Coin toss is proven biased after all

One of the most trusted and long-standing even bets in history, the humble coin toss, has now been proven biased. That is, choosing heads or tails is not a 50-50 chance if you first get to see which side of the coin is facing upward before the toss.

The remarkable claim comes from Stanford University mathematics professor Persi Diaconis.

One way of thinking about this, as noted in an article from Coding Wheel, is to look at the ratio of even and odd numbers starting from one. What you’ll discover is that no matter what number you stop at, there will never be more even numbers than odd numbers in that sequence. The coin flips work in much the same way.

Prof Diaconis first realised that coin flips were not random after he and his colleagues managed to rig a coin-flipping machine to get a coin to land heads every time.

He and his team then asked human subjects do the same thing over and over, recording the results with a high-speed camera. Though the results were a little more random, they still ended up with the 51-49 per cent margin.

ie: 51 out of 100 coin tosses, the coin will land with the same side facing upwards as before the coin was tossed.

Prof Diaconis noted that the randomness is attributed to the fact that when humans flip coins, there are a number of different motions the coin is likely to make.

For instance, he showed how coins don’t just move end to end, but also in a circular motion, like a tossed pizza.

He also found that there are ways to flip a coin where it looks like it is tumbling in the air, but in reality, it doesn’t move at all.

Prof Diaconis proved this by tying a ribbon to a coin and showing how in four out of 10 times the ribbon would remain flat after the coin was caught.

Source: | Flipping a coin may not be an even bet after all 

This little fact, however minute an advantage it might provide, might do well to be remembered by sports stars and betting folk.

A die was not considered in this study, but it stands to reason that the same “starting side up” minuscule advantage may also apply under certain conditions.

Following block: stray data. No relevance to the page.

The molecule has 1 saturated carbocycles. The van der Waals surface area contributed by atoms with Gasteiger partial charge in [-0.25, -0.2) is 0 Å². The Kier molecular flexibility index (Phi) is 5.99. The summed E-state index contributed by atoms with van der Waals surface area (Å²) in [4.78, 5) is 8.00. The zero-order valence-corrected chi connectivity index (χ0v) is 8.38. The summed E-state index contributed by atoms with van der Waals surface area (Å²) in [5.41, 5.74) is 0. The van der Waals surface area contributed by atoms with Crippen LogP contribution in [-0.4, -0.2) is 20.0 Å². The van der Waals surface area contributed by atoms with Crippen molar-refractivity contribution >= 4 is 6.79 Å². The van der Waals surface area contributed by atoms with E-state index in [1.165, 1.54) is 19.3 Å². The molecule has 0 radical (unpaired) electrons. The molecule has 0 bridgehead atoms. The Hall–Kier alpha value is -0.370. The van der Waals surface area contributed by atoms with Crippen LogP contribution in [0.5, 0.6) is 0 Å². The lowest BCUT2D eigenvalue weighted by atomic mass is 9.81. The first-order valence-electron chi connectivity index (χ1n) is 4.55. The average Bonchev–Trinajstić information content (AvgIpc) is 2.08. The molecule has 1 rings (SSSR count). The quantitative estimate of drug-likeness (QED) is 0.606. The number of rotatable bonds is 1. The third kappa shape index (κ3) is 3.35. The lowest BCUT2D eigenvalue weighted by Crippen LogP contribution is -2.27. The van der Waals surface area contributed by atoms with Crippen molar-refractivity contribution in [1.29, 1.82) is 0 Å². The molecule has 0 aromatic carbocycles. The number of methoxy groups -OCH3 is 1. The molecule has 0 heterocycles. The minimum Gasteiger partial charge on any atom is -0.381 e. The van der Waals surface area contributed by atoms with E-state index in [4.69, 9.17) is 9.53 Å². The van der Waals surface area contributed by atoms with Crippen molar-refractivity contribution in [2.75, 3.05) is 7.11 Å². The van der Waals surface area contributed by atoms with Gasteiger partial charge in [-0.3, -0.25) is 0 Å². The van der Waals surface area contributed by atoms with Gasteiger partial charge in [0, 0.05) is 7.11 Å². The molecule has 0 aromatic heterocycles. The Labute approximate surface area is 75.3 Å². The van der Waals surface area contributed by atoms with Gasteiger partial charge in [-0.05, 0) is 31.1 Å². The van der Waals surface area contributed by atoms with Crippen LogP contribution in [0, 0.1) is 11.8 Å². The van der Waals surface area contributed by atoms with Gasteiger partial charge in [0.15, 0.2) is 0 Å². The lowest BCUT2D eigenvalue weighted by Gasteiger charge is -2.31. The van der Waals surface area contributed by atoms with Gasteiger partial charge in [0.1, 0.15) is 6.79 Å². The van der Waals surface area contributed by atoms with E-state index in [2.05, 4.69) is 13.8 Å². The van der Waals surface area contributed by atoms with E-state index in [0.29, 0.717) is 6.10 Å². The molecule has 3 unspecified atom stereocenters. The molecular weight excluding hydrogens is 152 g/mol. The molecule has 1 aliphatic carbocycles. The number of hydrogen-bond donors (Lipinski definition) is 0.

Tags: , , , , , , , , , , , , , , , , , ,

Categories: Science, Technology

Author:Andrew Beato

CEO, Chief Editor and founder of Intentious. Passionate comment enthusiast, amateur philosopher, Quora contributor, audiobook and general knowledge addict.

Subscribe to Intentious

Be notified by email whenever new pieces are posted by the blogging team tackling controversial current events or issues.

2 Comments on “Coin toss is proven biased after all”

  1. December 4, 2012 at 9:42 pm #

    With everything else going on around us, this is probably something we would have been better off having never known, if the conclusion is even definitive. Diaconis wasn’t paid more than a quarter for this, right?

    • December 5, 2012 at 12:31 pm #

      Can’t all be hard-hitting massive controversy all of the time 🙂 It would wear the morality centre of my brain out!

Leave a comment

Fill in your details below or click an icon to log in: Logo

You are commenting using your account. Log Out / Change )

Twitter picture

You are commenting using your Twitter account. Log Out / Change )

Facebook photo

You are commenting using your Facebook account. Log Out / Change )

Google+ photo

You are commenting using your Google+ account. Log Out / Change )

Connecting to %s

%d bloggers like this: